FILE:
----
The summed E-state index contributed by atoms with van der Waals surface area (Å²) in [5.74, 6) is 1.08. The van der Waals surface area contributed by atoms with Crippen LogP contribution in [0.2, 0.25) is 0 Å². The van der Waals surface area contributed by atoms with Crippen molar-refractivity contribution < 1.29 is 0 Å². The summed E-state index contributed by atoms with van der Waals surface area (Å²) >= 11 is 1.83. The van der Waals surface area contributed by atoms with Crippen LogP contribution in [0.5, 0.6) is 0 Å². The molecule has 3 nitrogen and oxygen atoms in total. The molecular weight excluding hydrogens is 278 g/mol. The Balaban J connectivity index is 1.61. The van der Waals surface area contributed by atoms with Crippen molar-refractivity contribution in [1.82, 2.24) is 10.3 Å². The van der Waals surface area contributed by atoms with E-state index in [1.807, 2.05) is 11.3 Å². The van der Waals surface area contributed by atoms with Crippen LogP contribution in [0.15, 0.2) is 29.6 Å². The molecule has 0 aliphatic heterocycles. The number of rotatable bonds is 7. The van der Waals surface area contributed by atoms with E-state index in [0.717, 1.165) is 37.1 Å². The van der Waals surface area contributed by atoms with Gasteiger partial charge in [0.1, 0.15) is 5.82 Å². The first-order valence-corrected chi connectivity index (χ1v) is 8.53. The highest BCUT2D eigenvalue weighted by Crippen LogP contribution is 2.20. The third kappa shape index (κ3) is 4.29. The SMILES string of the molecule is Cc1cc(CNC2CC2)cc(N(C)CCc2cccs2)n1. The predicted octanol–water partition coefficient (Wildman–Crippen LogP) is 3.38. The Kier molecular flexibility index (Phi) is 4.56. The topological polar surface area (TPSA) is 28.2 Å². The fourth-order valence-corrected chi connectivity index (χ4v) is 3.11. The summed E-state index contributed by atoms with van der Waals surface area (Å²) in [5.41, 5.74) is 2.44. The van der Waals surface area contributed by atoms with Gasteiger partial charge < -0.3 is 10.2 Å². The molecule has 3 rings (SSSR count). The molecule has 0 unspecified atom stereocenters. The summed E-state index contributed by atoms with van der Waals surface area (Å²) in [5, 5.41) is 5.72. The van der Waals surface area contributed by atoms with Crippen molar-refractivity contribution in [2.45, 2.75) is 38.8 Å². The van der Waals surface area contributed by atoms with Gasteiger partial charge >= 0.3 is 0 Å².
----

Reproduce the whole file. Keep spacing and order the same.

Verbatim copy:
The summed E-state index contributed by atoms with van der Waals surface area (Å²) in [5.74, 6) is 1.08. The van der Waals surface area contributed by atoms with Crippen LogP contribution in [0.2, 0.25) is 0 Å². The van der Waals surface area contributed by atoms with Crippen molar-refractivity contribution < 1.29 is 0 Å². The summed E-state index contributed by atoms with van der Waals surface area (Å²) >= 11 is 1.83. The van der Waals surface area contributed by atoms with Crippen LogP contribution in [0.5, 0.6) is 0 Å². The molecule has 3 nitrogen and oxygen atoms in total. The molecular weight excluding hydrogens is 278 g/mol. The Balaban J connectivity index is 1.61. The van der Waals surface area contributed by atoms with Crippen molar-refractivity contribution in [1.82, 2.24) is 10.3 Å². The van der Waals surface area contributed by atoms with E-state index in [1.807, 2.05) is 11.3 Å². The van der Waals surface area contributed by atoms with Crippen LogP contribution in [0.15, 0.2) is 29.6 Å². The molecule has 0 aliphatic heterocycles. The number of rotatable bonds is 7. The van der Waals surface area contributed by atoms with E-state index in [0.717, 1.165) is 37.1 Å². The van der Waals surface area contributed by atoms with Gasteiger partial charge in [0.1, 0.15) is 5.82 Å². The first-order valence-corrected chi connectivity index (χ1v) is 8.53. The highest BCUT2D eigenvalue weighted by Crippen LogP contribution is 2.20. The third kappa shape index (κ3) is 4.29. The SMILES string of the molecule is Cc1cc(CNC2CC2)cc(N(C)CCc2cccs2)n1. The predicted octanol–water partition coefficient (Wildman–Crippen LogP) is 3.38. The Kier molecular flexibility index (Phi) is 4.56. The topological polar surface area (TPSA) is 28.2 Å². The fourth-order valence-corrected chi connectivity index (χ4v) is 3.11. The summed E-state index contributed by atoms with van der Waals surface area (Å²) in [5.41, 5.74) is 2.44. The van der Waals surface area contributed by atoms with Gasteiger partial charge < -0.3 is 10.2 Å². The molecule has 3 rings (SSSR count). The molecule has 0 unspecified atom stereocenters. The summed E-state index contributed by atoms with van der Waals surface area (Å²) in [5, 5.41) is 5.72. The van der Waals surface area contributed by atoms with Crippen molar-refractivity contribution in [2.45, 2.75) is 38.8 Å². The van der Waals surface area contributed by atoms with Gasteiger partial charge >= 0.3 is 0 Å².